Our bodies contain one hundred and sixty bursae. Bursae are tiny sacs filled with fluid that help reduce friction between bodily tissue. The most important bursae are located near large joints like the elbows, hips, knees and shoulders. Bursae can become inflamed as a result of infection, injury or because of an underlying rheumatic condition. Injuries to bursae can occur in a situation as harmless and seemingly everyday as lifting a bag of groceries into a car.
Symptoms and diagnosis
Symptoms will vary depending on the degree of inflammation. In many cases, injury of this type will lead to tenderness and pain around the site of the injury. Swelling, stiffness, redness and localized warmth can all occur due to bursitis. Inflammation and injury such as this can lead to problems with regard to the application of body pressure. For example, one might have difficulty in lying down in the case of hip bursitis, or putting the knees together in the case of knee bursitis.
Bursitis will be identified mainly through the examination of symptomatic problems. Localized pain, swelling, tenderness and pain whilst moving can all be good indications of the presence of bursitis. In addition to this symptomatic diagnosis, x-ray testing can also help in the detection of calcifications in the bursa. This is especially true if bursitis is chronic or recurrent.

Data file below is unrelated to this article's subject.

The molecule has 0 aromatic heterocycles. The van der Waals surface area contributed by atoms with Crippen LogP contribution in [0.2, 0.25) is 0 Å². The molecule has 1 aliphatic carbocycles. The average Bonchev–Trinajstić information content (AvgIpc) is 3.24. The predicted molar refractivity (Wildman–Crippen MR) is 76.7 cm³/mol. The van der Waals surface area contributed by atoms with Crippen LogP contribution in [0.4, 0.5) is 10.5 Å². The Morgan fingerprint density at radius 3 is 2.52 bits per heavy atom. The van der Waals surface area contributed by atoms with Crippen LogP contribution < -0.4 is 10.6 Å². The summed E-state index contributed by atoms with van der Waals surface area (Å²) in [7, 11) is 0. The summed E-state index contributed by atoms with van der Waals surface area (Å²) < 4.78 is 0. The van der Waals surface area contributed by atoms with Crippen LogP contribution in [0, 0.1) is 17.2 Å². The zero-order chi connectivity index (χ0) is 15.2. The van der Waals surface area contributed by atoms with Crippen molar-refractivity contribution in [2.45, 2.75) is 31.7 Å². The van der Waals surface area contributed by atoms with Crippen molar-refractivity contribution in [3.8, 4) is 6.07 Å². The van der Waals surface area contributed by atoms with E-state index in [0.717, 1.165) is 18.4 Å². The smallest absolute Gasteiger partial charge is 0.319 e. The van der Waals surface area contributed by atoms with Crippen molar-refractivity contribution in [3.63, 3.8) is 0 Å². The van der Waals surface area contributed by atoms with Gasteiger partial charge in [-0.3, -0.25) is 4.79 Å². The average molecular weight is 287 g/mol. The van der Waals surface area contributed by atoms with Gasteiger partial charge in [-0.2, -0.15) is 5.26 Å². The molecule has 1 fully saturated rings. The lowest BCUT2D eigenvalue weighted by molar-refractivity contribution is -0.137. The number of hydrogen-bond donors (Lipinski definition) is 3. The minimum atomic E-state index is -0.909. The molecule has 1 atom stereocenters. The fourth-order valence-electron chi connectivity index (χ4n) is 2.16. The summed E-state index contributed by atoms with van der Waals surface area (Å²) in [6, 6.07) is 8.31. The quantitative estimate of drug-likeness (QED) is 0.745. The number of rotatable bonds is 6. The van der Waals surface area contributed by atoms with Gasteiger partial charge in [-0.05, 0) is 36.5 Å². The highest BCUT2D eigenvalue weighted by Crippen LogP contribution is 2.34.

Treatment for bursitis will depend on the root cause. For example, bursitis caused by infection will require different treatment to non-infectious causes. Bursitis that is non-infectious can be treated through the employment of ice compresses, rest and anti-inflammatory and pain medications. In some cases, aspiration of the bursa fluid might be necessary. Non-infectious bursitis can also be addressed through the administration of cortisone into the swollen bursa. It might be the case that this is undertaken at the same time as the aspiration procedure. This will help to rapidly reduce inflammation.
Infectious bursitis will require more serious evaluation. Bursal fluid might be examined in a lab in order to identify the cause of the infection. Antibiotic therapy might be required, as might repeated fluid aspiration. Antibiotics might be given intravenously. Surgical procedures, to drain the infected bursa sac might also be a requirement for this type of problem. In this case, the joint related to the infected bursa will regain full functionality as soon as the surgical wound has fully healed. The surgical operation is known as a bursectomy.